An anonymous emailer writes:
Just a question about burial arrangements--where should the second wife be buried? My husband was married for 12 years when his wife passed--he has a double place with double marker all filled in except his death with their children on the back. We have been married over 34 years with 2 children together and can't come to a decision about what is "proper."
This is a good questions and one that I’ll admit I don’t have a solid answer, in part, because Marathon Girl and I have yet to resolve. (More on that in a minute.)
First, keep in mind that cemeteries and gave sites are for the living – not the dead. They’re places where friends and family can pay their respects and remember that person. The dead don’t care where you burry them. My guess is that they’ll have other things on their mind when they pass on to the next life.
That being said, my ideal solution is one where the widower dies and has a wife buried on either side of him—each with separate headstones. I lean this way solution partially because after the late wife died, I bought another plot next to hers and my family bought a couple plots in the same area. Putting me, Marathon Girl, and the late wife next to each other would be an easy, economical solution. (Side note: the cemetery where the late wife is buried doesn’t allow double headstones so that’s not an issue.)
Marathon Girl wants to bury me and her elsewhere. She has her reasons for this and I completely understand why she feels that way. I’m not offended by this and don’t take her desire as a slight against me, the late wife, or my first marriage. When the topic does come up I joke that whoever dies last will get their way. And, to be honest, unless we can come up with a solution, that’s probably what’s going to happen. It’s not a perfect but it’s not one that we don’t feel is worth arguing about—at least not right now.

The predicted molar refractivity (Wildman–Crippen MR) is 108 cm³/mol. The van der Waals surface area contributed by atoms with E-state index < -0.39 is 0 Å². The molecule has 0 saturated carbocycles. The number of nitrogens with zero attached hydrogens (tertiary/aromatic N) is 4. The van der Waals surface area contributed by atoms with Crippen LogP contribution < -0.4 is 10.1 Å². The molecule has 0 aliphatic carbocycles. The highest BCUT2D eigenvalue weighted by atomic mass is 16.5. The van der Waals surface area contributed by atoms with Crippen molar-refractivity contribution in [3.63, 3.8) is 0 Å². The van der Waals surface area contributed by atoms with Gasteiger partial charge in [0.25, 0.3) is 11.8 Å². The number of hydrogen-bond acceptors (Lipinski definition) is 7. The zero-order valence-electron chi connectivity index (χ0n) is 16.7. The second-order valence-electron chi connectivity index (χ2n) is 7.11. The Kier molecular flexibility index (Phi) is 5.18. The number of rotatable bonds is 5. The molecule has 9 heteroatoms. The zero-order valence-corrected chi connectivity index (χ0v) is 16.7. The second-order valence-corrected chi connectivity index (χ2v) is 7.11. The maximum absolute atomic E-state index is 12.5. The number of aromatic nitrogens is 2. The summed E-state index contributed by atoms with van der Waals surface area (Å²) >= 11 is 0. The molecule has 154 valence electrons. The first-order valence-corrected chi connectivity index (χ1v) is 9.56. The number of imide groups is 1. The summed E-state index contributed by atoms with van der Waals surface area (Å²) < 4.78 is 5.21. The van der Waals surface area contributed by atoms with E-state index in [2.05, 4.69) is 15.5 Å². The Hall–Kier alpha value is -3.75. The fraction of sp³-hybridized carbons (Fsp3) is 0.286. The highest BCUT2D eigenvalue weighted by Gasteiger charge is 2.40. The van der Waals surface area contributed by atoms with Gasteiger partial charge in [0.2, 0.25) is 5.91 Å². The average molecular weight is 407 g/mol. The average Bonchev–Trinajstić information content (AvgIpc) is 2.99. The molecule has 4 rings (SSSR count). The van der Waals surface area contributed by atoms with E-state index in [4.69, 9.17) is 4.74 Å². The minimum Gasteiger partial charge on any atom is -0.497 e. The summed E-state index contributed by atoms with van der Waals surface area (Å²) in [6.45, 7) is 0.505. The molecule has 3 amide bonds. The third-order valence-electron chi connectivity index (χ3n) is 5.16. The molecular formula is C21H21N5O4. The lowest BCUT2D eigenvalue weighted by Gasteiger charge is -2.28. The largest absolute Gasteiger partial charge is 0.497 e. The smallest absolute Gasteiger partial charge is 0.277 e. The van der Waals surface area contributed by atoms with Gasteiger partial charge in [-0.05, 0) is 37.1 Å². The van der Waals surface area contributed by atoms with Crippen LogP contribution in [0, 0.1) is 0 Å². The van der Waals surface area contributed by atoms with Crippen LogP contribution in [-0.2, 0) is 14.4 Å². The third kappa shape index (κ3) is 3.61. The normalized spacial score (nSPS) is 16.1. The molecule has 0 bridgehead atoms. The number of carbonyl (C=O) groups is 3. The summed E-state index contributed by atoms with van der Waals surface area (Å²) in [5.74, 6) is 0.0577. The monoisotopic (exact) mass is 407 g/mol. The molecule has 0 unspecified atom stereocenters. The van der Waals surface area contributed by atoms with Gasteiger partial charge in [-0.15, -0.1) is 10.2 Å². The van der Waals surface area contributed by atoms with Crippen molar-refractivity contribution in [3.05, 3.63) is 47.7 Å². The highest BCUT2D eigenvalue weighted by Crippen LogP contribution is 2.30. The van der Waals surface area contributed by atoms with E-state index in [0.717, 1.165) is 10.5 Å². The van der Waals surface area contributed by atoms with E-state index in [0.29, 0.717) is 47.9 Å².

For the anonymous emailer, it’s obvious that you’ve talked about the subject. I’d be curious to know what you’d like to do, what your husband wants to do, and why you can’t reach a compromise. Death and burials can be an emotional topic so my suggestion, if you haven’t done so already, is to find the widower’s emotions behind what he wants to do and see if you can reach some kind of compromise based on that knowledge. Just keep in mind that this is a subject not worth arguing over if it’s going to drive a wedge between the two of you.
I wish I had a more concrete answer about what is “proper” for the emailer and everyone else. This is a subject that I’d love to hear what solutions or compromises readers of this blog have reached. Please post your comments and I’ll update this post with insightful comments.
Update: Some great comments on this thread. Annie, Elizabeth, Brenda, and Vickie (did I forget someone?) all suggested cremation as an alternative. This gives people the option of scattering the ashes in more than one location or somewhere far, far away from either spouse. It’s something I hadn’t thought of mostly because it’s frowned upon (but not forbidden) in my faith but I think it’s a good alternative to think about. I appreciate you guys bringing it up.
The other point that Carol brought up and something I didn’t think about was honoring the new marriage. Commitment to the first wife spouse ends at death and when widowers remarry, our obligations change. (Of course one could argue that once the second wife or the widower dies, then their obligations change again. J)
Again this is a personal decision that should be discussed by both parties but one that I would hope wouldn’t cause an irreconcilable difference between a couple. In the end it doesn’t matter where the person is buried. When someone dies, he or she will always live in the hearts and minds of those who knew him or her and they can be remembered and honored wherever the living reside.